Tuesday, 16 April 2019

France: Hundreds of millions of euros have been pledged to help rebuild Notre-Dame after a devastating fire partially destroyed the French cathedral. The fire, declared fully extinguished some 15 hours after it began, ravaged the 850-year-old building’s roof and caused its spire to collapse. But firefighters who worked through the night managed to save the Paris landmark’s main stone structure, including its two towers. The cause of the fire is not yet clear. (BBC)

Spain: Spain’s election board has banned the far-right Vox party from participating in the only confirmed debate for the April 28 election. Spain’s Atresmedia network chose it to join the four major national parties for a debate on April 23. However, the electoral commission ruled that Vox’s inclusion would be a violation of electoral law. The network said it would respect the ruling but stood by its decision to include Vox in the debate. (BBC)

Egypt: The Egyptian parliament has voted in favour of a number of constitutional amendments that would extend the rule of president Abdel Fattah el-Sisi until 2030. The 596-member parliament is dominated by Sisi supporters. Tuesday’s vote paves the way for a referendum to be held within the next 30 days in accordance with Egypt’s 2014 constitution. Lawmakers approved with a two-thirds majority amending article 140 of the 2014 constitution to extend the presidential term to six years instead of four. They also voted in favour of article 241 that would allow Sisi to run for another term in 2024. (Middle East Eye)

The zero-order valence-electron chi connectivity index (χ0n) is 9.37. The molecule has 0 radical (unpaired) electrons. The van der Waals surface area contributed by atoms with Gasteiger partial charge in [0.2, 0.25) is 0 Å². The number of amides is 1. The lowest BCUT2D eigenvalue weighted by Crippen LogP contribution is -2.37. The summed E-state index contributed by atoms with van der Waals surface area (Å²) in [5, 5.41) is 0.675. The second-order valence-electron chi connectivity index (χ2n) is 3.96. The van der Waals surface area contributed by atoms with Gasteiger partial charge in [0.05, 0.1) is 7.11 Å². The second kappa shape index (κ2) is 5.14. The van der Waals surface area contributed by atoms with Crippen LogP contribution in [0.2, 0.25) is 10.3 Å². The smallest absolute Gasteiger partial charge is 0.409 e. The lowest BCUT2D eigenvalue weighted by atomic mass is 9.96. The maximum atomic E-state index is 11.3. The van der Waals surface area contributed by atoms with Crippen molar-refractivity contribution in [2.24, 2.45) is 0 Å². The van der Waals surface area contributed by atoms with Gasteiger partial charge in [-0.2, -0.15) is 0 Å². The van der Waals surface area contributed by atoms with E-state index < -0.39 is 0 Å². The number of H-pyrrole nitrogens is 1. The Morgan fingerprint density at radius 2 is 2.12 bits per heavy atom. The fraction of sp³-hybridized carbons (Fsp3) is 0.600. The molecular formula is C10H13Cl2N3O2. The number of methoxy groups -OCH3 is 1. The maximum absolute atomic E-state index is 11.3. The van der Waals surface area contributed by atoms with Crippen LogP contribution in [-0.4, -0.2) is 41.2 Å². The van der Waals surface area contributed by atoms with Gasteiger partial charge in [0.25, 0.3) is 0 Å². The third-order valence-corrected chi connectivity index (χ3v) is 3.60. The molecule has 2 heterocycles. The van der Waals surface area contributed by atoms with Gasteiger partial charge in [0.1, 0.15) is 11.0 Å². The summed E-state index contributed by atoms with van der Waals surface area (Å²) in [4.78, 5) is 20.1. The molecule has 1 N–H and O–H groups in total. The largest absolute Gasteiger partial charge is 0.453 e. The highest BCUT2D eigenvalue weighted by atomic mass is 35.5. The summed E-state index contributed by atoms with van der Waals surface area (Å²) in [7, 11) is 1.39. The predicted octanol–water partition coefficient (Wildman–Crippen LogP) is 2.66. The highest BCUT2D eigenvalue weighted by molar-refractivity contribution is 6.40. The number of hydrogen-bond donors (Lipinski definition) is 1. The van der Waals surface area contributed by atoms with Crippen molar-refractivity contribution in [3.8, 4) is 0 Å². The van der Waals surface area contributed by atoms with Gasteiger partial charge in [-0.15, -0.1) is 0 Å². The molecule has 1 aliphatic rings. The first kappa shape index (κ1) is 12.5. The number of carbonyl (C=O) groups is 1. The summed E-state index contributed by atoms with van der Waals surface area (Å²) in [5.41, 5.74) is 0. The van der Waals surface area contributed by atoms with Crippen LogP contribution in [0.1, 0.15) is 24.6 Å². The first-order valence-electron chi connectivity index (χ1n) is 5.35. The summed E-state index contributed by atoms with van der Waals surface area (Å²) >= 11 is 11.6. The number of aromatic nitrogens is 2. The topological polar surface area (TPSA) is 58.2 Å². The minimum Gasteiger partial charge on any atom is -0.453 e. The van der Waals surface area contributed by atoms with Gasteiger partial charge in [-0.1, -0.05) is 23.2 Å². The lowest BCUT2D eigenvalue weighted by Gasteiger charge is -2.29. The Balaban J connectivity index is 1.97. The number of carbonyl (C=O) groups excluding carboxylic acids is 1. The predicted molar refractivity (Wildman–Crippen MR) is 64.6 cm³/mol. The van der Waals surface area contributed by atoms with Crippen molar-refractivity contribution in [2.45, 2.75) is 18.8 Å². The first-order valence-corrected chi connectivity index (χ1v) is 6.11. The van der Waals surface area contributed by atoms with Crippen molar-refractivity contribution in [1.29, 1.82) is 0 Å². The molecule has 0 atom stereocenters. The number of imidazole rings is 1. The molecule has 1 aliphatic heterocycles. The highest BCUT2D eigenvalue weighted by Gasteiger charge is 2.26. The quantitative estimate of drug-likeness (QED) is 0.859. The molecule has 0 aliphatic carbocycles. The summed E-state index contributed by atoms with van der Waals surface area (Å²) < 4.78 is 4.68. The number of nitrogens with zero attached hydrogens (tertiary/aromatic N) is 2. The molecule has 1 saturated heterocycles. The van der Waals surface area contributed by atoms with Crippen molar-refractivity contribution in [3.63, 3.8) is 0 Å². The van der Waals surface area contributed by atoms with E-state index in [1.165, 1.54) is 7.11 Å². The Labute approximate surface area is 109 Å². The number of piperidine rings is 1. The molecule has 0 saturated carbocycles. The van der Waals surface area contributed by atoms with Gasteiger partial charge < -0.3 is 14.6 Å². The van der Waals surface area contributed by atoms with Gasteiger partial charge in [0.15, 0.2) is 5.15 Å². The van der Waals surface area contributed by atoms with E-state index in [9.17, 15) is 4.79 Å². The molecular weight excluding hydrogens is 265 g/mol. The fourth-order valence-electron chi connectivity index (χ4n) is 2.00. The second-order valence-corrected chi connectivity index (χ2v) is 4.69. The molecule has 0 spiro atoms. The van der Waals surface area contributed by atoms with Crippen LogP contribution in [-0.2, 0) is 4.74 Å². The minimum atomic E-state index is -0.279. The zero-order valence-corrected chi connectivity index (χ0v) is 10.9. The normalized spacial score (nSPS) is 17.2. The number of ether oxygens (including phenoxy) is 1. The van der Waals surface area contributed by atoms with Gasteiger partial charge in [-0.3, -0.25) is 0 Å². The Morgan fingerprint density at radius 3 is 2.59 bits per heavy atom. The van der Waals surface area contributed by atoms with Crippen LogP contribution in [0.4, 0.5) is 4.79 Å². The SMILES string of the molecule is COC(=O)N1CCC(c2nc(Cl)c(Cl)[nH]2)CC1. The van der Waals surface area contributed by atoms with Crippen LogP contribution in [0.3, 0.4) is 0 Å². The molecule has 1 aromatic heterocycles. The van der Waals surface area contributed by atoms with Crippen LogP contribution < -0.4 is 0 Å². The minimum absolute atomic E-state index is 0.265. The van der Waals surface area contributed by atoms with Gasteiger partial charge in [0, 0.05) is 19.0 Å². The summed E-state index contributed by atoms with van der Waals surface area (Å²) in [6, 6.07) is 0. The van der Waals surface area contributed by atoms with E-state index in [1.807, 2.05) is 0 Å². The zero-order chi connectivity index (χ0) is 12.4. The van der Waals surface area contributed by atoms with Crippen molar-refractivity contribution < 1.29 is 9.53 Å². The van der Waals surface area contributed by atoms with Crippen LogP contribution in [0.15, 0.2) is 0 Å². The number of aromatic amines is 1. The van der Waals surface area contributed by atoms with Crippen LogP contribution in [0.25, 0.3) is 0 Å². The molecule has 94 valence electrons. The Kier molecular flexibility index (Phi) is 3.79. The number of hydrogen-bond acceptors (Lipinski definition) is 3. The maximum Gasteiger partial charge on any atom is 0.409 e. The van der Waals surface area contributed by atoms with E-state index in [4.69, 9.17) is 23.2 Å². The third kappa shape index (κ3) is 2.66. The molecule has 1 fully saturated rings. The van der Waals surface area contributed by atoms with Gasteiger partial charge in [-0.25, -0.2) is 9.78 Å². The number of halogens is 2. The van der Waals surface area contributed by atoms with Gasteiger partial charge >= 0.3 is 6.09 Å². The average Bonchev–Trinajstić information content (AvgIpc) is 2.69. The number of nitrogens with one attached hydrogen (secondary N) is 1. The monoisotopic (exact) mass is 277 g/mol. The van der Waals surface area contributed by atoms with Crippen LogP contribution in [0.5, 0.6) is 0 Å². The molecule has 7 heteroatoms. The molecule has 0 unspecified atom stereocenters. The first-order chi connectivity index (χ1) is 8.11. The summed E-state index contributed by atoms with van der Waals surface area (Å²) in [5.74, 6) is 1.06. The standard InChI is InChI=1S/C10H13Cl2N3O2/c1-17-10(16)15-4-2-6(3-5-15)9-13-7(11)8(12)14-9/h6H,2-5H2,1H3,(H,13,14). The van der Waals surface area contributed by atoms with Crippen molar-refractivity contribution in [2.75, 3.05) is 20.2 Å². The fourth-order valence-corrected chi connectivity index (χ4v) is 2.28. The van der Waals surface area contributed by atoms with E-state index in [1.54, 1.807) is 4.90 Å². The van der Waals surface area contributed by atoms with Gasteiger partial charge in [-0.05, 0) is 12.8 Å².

Wednesday, 17 April 2019

Yemen: US President Donald Trump has vetoed a bill passed by Congress to end support for the Saudi-led war in Yemen. Mr Trump described the resolution as an “unnecessary” and “dangerous” attempt to weaken his constitutional powers. (BBC)

Libya: At least four people have been killed, and 20 wounded, in heavy shelling in the Libyan capital Tripoli. Nearly two weeks into the assault to seize the city, Khalifa Haftar’s eastern-based Libyan National Army (LNA) is stuck in the city’s southern outskirts battling armed groups loyal to the UN-recognised Tripoli government. But the southern district of Abu Salim got shelled late on Tuesday with explosions heard even in the city centre where life had been going on largely untouched by the violence in Libya. (Al Jazeera)